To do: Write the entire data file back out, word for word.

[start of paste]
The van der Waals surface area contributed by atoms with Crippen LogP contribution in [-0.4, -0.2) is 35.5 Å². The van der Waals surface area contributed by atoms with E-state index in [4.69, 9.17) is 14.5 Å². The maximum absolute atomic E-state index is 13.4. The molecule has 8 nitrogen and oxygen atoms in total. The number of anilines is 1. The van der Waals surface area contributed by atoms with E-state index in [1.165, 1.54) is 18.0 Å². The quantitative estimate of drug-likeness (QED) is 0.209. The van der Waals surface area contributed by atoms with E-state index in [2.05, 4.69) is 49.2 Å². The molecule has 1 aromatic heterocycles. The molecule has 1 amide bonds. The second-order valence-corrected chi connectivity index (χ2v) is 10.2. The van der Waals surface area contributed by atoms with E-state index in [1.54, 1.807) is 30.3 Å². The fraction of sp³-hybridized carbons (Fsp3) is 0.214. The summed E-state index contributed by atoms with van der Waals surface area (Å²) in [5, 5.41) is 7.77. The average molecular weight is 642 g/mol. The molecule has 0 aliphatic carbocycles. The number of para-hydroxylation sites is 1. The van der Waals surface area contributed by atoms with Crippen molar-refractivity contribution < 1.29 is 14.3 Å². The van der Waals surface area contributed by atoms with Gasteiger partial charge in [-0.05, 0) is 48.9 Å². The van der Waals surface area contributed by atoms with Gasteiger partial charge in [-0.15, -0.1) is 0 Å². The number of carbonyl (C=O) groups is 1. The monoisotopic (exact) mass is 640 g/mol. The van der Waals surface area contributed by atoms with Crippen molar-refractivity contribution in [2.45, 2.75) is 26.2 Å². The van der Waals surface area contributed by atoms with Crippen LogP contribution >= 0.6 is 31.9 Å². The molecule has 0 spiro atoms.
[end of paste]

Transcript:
The van der Waals surface area contributed by atoms with Crippen LogP contribution in [-0.4, -0.2) is 35.5 Å². The van der Waals surface area contributed by atoms with E-state index in [4.69, 9.17) is 14.5 Å². The maximum absolute atomic E-state index is 13.4. The molecule has 8 nitrogen and oxygen atoms in total. The number of anilines is 1. The van der Waals surface area contributed by atoms with E-state index in [1.165, 1.54) is 18.0 Å². The quantitative estimate of drug-likeness (QED) is 0.209. The van der Waals surface area contributed by atoms with E-state index in [2.05, 4.69) is 49.2 Å². The molecule has 1 aromatic heterocycles. The molecule has 1 amide bonds. The second-order valence-corrected chi connectivity index (χ2v) is 10.2. The van der Waals surface area contributed by atoms with E-state index in [1.54, 1.807) is 30.3 Å². The fraction of sp³-hybridized carbons (Fsp3) is 0.214. The summed E-state index contributed by atoms with van der Waals surface area (Å²) in [5, 5.41) is 7.77. The average molecular weight is 642 g/mol. The molecule has 0 aliphatic carbocycles. The number of para-hydroxylation sites is 1. The van der Waals surface area contributed by atoms with Crippen molar-refractivity contribution < 1.29 is 14.3 Å². The van der Waals surface area contributed by atoms with Gasteiger partial charge in [-0.05, 0) is 48.9 Å². The van der Waals surface area contributed by atoms with Gasteiger partial charge in [-0.15, -0.1) is 0 Å². The number of carbonyl (C=O) groups is 1. The monoisotopic (exact) mass is 640 g/mol. The van der Waals surface area contributed by atoms with Crippen molar-refractivity contribution in [2.45, 2.75) is 26.2 Å². The van der Waals surface area contributed by atoms with Crippen LogP contribution >= 0.6 is 31.9 Å². The molecule has 0 spiro atoms.